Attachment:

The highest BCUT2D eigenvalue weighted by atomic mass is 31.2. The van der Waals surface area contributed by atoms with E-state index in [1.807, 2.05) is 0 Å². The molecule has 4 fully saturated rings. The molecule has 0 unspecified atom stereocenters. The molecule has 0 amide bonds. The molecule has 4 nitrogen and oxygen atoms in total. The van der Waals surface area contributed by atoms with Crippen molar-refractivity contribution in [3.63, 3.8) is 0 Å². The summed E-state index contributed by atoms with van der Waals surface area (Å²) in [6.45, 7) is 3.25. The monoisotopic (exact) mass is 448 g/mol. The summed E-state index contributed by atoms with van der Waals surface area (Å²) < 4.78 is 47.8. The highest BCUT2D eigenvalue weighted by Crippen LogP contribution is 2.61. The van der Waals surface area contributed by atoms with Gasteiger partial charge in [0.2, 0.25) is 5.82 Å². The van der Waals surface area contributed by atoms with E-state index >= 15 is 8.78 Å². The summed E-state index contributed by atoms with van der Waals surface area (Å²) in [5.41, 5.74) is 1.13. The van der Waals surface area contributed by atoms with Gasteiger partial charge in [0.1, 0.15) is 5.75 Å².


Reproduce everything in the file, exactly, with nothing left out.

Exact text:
The highest BCUT2D eigenvalue weighted by atomic mass is 31.2. The van der Waals surface area contributed by atoms with E-state index in [1.807, 2.05) is 0 Å². The molecule has 4 fully saturated rings. The molecule has 0 unspecified atom stereocenters. The molecule has 0 amide bonds. The molecule has 4 nitrogen and oxygen atoms in total. The van der Waals surface area contributed by atoms with Crippen molar-refractivity contribution in [3.63, 3.8) is 0 Å². The summed E-state index contributed by atoms with van der Waals surface area (Å²) in [6.45, 7) is 3.25. The monoisotopic (exact) mass is 448 g/mol. The summed E-state index contributed by atoms with van der Waals surface area (Å²) < 4.78 is 47.8. The highest BCUT2D eigenvalue weighted by Crippen LogP contribution is 2.61. The van der Waals surface area contributed by atoms with Gasteiger partial charge in [0.2, 0.25) is 5.82 Å². The van der Waals surface area contributed by atoms with E-state index >= 15 is 8.78 Å². The summed E-state index contributed by atoms with van der Waals surface area (Å²) in [5.41, 5.74) is 1.13. The van der Waals surface area contributed by atoms with Gasteiger partial charge in [0.1, 0.15) is 5.75 Å².